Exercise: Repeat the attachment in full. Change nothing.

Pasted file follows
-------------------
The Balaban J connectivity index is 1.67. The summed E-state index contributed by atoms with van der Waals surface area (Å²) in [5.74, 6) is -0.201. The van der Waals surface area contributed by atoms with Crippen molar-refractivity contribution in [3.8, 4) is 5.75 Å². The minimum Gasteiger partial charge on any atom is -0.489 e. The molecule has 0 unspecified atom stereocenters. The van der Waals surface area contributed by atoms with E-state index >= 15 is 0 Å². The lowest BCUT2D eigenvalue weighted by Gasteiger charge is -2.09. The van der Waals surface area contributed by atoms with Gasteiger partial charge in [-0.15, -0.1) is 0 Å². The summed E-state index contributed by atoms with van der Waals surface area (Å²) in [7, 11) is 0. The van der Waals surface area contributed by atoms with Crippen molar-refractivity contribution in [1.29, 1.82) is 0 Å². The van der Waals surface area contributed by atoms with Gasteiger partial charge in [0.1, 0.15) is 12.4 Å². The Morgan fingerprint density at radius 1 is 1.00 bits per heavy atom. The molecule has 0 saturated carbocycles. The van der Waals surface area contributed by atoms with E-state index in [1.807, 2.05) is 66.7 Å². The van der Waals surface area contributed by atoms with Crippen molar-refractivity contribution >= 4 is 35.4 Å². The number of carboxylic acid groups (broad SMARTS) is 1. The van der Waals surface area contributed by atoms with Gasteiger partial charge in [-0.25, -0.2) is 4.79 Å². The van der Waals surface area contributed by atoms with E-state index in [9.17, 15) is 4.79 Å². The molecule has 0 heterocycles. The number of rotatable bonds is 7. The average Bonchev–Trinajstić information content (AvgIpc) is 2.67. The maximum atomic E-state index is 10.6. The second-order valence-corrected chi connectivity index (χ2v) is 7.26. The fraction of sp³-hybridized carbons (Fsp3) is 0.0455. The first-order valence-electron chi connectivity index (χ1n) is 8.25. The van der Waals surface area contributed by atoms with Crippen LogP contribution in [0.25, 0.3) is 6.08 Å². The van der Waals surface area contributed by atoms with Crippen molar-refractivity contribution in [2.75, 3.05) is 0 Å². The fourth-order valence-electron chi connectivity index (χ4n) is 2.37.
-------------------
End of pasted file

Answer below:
The Balaban J connectivity index is 1.67. The summed E-state index contributed by atoms with van der Waals surface area (Å²) in [5.74, 6) is -0.201. The van der Waals surface area contributed by atoms with Crippen molar-refractivity contribution in [3.8, 4) is 5.75 Å². The minimum Gasteiger partial charge on any atom is -0.489 e. The molecule has 0 unspecified atom stereocenters. The van der Waals surface area contributed by atoms with E-state index >= 15 is 0 Å². The lowest BCUT2D eigenvalue weighted by Gasteiger charge is -2.09. The van der Waals surface area contributed by atoms with Gasteiger partial charge in [-0.15, -0.1) is 0 Å². The summed E-state index contributed by atoms with van der Waals surface area (Å²) in [7, 11) is 0. The van der Waals surface area contributed by atoms with Crippen molar-refractivity contribution in [1.29, 1.82) is 0 Å². The van der Waals surface area contributed by atoms with Gasteiger partial charge in [0.1, 0.15) is 12.4 Å². The Morgan fingerprint density at radius 1 is 1.00 bits per heavy atom. The molecule has 0 saturated carbocycles. The van der Waals surface area contributed by atoms with E-state index in [1.807, 2.05) is 66.7 Å². The van der Waals surface area contributed by atoms with Crippen molar-refractivity contribution >= 4 is 35.4 Å². The number of carboxylic acid groups (broad SMARTS) is 1. The van der Waals surface area contributed by atoms with Gasteiger partial charge in [-0.25, -0.2) is 4.79 Å². The van der Waals surface area contributed by atoms with E-state index in [9.17, 15) is 4.79 Å². The molecule has 0 heterocycles. The number of rotatable bonds is 7. The average Bonchev–Trinajstić information content (AvgIpc) is 2.67. The maximum atomic E-state index is 10.6. The second-order valence-corrected chi connectivity index (χ2v) is 7.26. The fraction of sp³-hybridized carbons (Fsp3) is 0.0455. The first-order valence-electron chi connectivity index (χ1n) is 8.25. The van der Waals surface area contributed by atoms with Crippen LogP contribution in [0.25, 0.3) is 6.08 Å². The van der Waals surface area contributed by atoms with Crippen molar-refractivity contribution in [2.75, 3.05) is 0 Å². The fourth-order valence-electron chi connectivity index (χ4n) is 2.37.